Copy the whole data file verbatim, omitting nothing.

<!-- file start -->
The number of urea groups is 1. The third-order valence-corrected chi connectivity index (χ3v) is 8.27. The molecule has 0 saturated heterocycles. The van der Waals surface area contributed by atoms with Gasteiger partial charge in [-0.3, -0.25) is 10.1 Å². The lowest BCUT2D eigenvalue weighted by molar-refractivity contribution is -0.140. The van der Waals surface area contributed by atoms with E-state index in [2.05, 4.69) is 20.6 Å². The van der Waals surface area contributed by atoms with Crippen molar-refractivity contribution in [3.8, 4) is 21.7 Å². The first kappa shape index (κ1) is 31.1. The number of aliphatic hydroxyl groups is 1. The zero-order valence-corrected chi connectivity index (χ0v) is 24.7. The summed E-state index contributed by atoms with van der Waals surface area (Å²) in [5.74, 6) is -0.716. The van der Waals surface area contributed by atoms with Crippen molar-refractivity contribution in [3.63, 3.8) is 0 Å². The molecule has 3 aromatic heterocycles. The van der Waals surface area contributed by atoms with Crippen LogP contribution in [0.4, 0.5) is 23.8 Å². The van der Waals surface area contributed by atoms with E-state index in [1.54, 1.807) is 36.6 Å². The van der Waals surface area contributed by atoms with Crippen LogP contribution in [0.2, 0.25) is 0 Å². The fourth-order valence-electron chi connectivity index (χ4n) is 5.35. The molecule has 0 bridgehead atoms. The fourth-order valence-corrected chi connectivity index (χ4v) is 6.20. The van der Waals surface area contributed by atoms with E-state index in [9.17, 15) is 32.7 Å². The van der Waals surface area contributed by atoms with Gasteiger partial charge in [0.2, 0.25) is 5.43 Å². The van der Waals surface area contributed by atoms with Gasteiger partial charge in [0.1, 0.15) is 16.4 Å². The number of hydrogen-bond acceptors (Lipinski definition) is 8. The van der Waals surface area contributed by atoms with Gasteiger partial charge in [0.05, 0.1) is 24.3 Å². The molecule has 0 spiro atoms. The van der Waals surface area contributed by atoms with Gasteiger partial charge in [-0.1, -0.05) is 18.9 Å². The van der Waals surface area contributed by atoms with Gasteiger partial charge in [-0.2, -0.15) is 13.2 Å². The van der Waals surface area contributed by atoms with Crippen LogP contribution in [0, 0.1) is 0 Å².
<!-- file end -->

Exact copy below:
The number of urea groups is 1. The third-order valence-corrected chi connectivity index (χ3v) is 8.27. The molecule has 0 saturated heterocycles. The van der Waals surface area contributed by atoms with Gasteiger partial charge in [-0.3, -0.25) is 10.1 Å². The lowest BCUT2D eigenvalue weighted by molar-refractivity contribution is -0.140. The van der Waals surface area contributed by atoms with E-state index in [2.05, 4.69) is 20.6 Å². The van der Waals surface area contributed by atoms with Crippen molar-refractivity contribution in [3.8, 4) is 21.7 Å². The first kappa shape index (κ1) is 31.1. The number of aliphatic hydroxyl groups is 1. The zero-order valence-corrected chi connectivity index (χ0v) is 24.7. The summed E-state index contributed by atoms with van der Waals surface area (Å²) in [5.74, 6) is -0.716. The van der Waals surface area contributed by atoms with Crippen molar-refractivity contribution in [3.63, 3.8) is 0 Å². The molecule has 3 aromatic heterocycles. The van der Waals surface area contributed by atoms with Crippen LogP contribution in [0.4, 0.5) is 23.8 Å². The van der Waals surface area contributed by atoms with E-state index in [1.54, 1.807) is 36.6 Å². The van der Waals surface area contributed by atoms with Crippen LogP contribution in [0.2, 0.25) is 0 Å². The fourth-order valence-electron chi connectivity index (χ4n) is 5.35. The molecule has 0 bridgehead atoms. The fourth-order valence-corrected chi connectivity index (χ4v) is 6.20. The van der Waals surface area contributed by atoms with E-state index in [9.17, 15) is 32.7 Å². The van der Waals surface area contributed by atoms with Gasteiger partial charge in [0.2, 0.25) is 5.43 Å². The van der Waals surface area contributed by atoms with Gasteiger partial charge in [0.1, 0.15) is 16.4 Å². The number of hydrogen-bond acceptors (Lipinski definition) is 8. The van der Waals surface area contributed by atoms with Gasteiger partial charge in [0.05, 0.1) is 24.3 Å². The molecule has 0 spiro atoms. The van der Waals surface area contributed by atoms with Gasteiger partial charge in [-0.1, -0.05) is 18.9 Å². The van der Waals surface area contributed by atoms with Gasteiger partial charge in [-0.2, -0.15) is 13.2 Å². The van der Waals surface area contributed by atoms with Crippen LogP contribution in [0, 0.1) is 0 Å².